3.

S. Raghu and F. D. M. Haldane, “Analogs of quantum-Hall-effect edge states in photonic crystals,” Phys. Rev. A 78(3), 033834 (2008). [CrossRef]

4.

T. Ochiai and M. Onoda, “Photonic analog of graphene model and its extension: Dirac cone, symmetry, and edge states,” Phys. Rev. B 80(15), 155103 (2009). [CrossRef]

5.

X. Zhang, “Observing Zitterbewegung for photons near the Dirac point of a two-dimensional photonic crystal,” Phys. Rev. Lett. 100(11), 113903 (2008). [CrossRef] [PubMed]

6.

O. Peleg, G. Bartal, B. Freedman, O. Manela, M. Segev, and D. N. Christodoulides, “Conical diffraction and gap solitons in honeycomb photonic lattices,” Phys. Rev. Lett. 98(10), 103901 (2007). [CrossRef] [PubMed]

7.

O. Bahat-Treidel, O. Peleg, M. Grobman, N. Shapira, M. Segev, and T. Pereg-Barnea, “Klein tunneling in deformed honeycomb lattices,” Phys. Rev. Lett. 104(6), 063901 (2010). [CrossRef] [PubMed]

8.

S. H. Nam, A. J. Taylor, and A. Efimov, “Diabolical point and conical-like diffraction in periodic plasmonic nanostructures,” Opt. Express 18(10), 10120–10126 (2010). [CrossRef] [PubMed]

9.

S. Hyun Nam, E. Ulin-Avila, G. Bartal, and X. Zhang, “Deep subwavelength surface modes in metal-dielectric metamaterials,” Opt. Lett. 35(11), 1847–1849 (2010). [CrossRef] [PubMed]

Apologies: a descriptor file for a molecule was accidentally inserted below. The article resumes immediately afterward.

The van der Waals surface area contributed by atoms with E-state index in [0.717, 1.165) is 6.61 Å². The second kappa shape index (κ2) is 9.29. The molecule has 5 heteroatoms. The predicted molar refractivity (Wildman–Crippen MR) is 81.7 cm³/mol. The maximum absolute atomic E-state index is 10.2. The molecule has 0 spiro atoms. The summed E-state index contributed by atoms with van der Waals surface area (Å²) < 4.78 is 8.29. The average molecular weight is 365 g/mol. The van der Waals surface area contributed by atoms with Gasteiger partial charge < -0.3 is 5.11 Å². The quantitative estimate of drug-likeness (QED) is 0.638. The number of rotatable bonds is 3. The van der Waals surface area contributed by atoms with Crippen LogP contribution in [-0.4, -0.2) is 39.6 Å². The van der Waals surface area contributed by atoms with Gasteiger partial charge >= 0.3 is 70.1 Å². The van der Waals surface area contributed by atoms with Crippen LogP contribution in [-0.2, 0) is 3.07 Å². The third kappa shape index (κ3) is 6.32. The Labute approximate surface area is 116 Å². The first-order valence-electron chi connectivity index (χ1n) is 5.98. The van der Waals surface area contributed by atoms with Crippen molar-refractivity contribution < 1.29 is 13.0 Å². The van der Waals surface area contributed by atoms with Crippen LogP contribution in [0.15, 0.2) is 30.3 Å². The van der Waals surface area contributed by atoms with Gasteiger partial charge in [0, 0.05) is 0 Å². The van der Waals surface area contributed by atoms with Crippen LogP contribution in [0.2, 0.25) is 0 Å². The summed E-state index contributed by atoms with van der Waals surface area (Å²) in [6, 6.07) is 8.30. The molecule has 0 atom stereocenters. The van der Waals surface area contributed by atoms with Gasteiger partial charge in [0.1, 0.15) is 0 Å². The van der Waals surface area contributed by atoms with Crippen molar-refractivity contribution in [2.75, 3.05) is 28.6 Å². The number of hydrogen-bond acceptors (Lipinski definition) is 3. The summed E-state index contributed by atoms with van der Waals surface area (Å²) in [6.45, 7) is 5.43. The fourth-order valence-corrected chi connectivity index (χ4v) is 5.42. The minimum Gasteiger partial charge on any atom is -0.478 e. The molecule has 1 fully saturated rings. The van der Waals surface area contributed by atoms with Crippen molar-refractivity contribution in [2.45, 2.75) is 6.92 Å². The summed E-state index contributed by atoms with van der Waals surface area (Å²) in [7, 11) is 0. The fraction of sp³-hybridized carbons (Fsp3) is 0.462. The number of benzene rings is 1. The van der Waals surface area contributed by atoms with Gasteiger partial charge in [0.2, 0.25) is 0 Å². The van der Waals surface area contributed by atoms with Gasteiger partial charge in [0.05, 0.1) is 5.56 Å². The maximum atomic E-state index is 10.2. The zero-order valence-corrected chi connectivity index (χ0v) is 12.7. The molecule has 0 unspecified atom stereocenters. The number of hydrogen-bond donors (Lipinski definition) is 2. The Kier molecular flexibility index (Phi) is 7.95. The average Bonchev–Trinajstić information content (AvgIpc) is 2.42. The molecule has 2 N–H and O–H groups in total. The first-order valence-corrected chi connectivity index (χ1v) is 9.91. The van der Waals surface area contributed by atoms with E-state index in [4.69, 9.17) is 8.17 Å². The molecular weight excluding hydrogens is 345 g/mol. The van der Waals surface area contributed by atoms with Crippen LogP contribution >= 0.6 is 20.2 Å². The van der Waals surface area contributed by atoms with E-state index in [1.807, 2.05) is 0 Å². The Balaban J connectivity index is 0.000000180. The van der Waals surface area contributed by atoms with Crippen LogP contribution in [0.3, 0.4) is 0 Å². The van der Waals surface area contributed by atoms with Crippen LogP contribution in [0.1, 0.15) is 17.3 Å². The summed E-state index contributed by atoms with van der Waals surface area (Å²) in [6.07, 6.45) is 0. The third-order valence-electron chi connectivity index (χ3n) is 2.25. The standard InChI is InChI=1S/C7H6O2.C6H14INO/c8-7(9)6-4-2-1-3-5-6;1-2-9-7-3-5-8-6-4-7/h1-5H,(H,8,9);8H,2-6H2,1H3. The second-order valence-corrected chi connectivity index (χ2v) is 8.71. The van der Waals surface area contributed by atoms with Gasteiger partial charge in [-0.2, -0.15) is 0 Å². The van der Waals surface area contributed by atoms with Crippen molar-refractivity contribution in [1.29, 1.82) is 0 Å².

10.

A. A. Sukhorukov and Y. S. Kivshar, “Discrete gap solitons in modulated waveguide arrays,” Opt. Lett. 27(23), 2112–2114 (2002). [CrossRef]

11.

A. H. Castro Neto, N. M. R. Peres, K. S. Novoselov, and A. K. Geim, “The electronic properties of graphene,” Rev. Mod. Phys. 81(1), 109–162 (2009). [CrossRef]

12.

M. I. Katsnelson, K. S. Novoselov, and A. K. Geim, “Chiral tunnelling and the Klein paradox in graphene,” Nat. Phys. 2(9), 620–625 (2006). [CrossRef]

13.

T. Ando, T. Nakanishi, and R. Saito, “Berry's phase and absence of back scattering in carbon nanotubes,” J. Phys. Soc. Jpn. 67(8), 2857–2862 (1998). [CrossRef]

14.

Z. H. Ni, T. Yu, Y. H. Lu, Y. Y. Wang, Y. P. Feng, and Z. X. Shen, “Uniaxial strain on graphene: Raman spectroscopy study and band-gap opening,” ACS Nano 2(11), 2301–2305 (2008). [CrossRef]

15.

F. Guinea, M. I. Katsnelson, and A. K. Geim, “Energy gaps and a zero-field quantum Hall effect in graphene by strain engineering,” Nat. Phys. 6(1), 30–33 (2010). [CrossRef]

16.

A. K. Geim and A. H. MacDonald, “Graphene: Exploring carbon flatland,” Phys. Today 60(8), 35–41 (2007). [CrossRef]

17.

J. K. Furdyna, “Split light,” Physics 3, 56 (2010). [CrossRef]

18.

M. Onoda, S. Murakami, and N. Nagaosa, “Hall effect of light,” Phys. Rev. Lett. 93(8), 083901 (2004). [CrossRef] [PubMed]

19.

O. Hosten and P. Kwiat, “Observation of the spin hall effect of light via weak measurements,” Science 319(5864), 787–790 (2008). [CrossRef] [PubMed]

20.

B. Thaller, Advanced visual quantum mechanics, (Springer, 2005).

OCIS Codes
(020.5580) Atomic and molecular physics : Quantum electrodynamics
(240.6680) Optics at surfaces : Surface plasmons
(260.1960) Physical optics : Diffraction theory
(160.3918) Materials : Metamaterials

ToC Category:
Optics at Surfaces

History
Original Manuscript: September 7, 2010
Revised Manuscript: November 1, 2010
Manuscript Accepted: November 5, 2010
Published: November 19, 2010

Citation